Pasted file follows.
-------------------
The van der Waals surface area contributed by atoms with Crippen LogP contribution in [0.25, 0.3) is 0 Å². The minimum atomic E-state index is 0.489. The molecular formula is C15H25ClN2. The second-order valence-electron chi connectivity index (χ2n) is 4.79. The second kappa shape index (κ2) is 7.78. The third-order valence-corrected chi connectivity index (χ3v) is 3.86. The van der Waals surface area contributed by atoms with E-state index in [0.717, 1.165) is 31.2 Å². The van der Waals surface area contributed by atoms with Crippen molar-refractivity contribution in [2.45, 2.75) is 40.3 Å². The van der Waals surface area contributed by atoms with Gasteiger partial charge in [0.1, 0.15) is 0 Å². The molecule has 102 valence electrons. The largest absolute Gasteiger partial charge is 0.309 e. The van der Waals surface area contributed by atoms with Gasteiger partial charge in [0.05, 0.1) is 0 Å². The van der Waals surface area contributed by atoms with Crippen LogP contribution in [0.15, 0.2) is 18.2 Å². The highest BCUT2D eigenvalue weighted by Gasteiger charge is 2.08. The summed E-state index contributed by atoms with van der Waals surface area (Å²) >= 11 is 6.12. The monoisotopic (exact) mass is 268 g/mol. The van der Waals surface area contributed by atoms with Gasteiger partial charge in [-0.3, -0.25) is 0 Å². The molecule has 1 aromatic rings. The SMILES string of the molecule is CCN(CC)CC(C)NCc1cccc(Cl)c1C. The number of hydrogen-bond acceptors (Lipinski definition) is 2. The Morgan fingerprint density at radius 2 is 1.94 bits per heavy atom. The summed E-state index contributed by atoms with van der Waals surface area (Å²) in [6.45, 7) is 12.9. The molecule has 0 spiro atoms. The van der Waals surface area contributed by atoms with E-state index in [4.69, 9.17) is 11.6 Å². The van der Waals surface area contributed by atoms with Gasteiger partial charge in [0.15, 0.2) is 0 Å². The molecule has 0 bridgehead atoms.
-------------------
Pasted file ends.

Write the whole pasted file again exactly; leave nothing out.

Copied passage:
The van der Waals surface area contributed by atoms with Crippen LogP contribution in [0.25, 0.3) is 0 Å². The minimum atomic E-state index is 0.489. The molecular formula is C15H25ClN2. The second-order valence-electron chi connectivity index (χ2n) is 4.79. The second kappa shape index (κ2) is 7.78. The third-order valence-corrected chi connectivity index (χ3v) is 3.86. The van der Waals surface area contributed by atoms with E-state index in [0.717, 1.165) is 31.2 Å². The van der Waals surface area contributed by atoms with Crippen molar-refractivity contribution in [2.45, 2.75) is 40.3 Å². The van der Waals surface area contributed by atoms with Gasteiger partial charge in [0.1, 0.15) is 0 Å². The molecule has 102 valence electrons. The largest absolute Gasteiger partial charge is 0.309 e. The van der Waals surface area contributed by atoms with Gasteiger partial charge in [0.05, 0.1) is 0 Å². The van der Waals surface area contributed by atoms with Crippen LogP contribution in [0.15, 0.2) is 18.2 Å². The highest BCUT2D eigenvalue weighted by Gasteiger charge is 2.08. The summed E-state index contributed by atoms with van der Waals surface area (Å²) >= 11 is 6.12. The monoisotopic (exact) mass is 268 g/mol. The van der Waals surface area contributed by atoms with Gasteiger partial charge in [-0.3, -0.25) is 0 Å². The molecule has 1 aromatic rings. The SMILES string of the molecule is CCN(CC)CC(C)NCc1cccc(Cl)c1C. The number of hydrogen-bond acceptors (Lipinski definition) is 2. The Morgan fingerprint density at radius 2 is 1.94 bits per heavy atom. The summed E-state index contributed by atoms with van der Waals surface area (Å²) in [6.45, 7) is 12.9. The molecule has 0 spiro atoms. The van der Waals surface area contributed by atoms with E-state index in [4.69, 9.17) is 11.6 Å². The van der Waals surface area contributed by atoms with Gasteiger partial charge in [0.15, 0.2) is 0 Å². The molecule has 0 bridgehead atoms.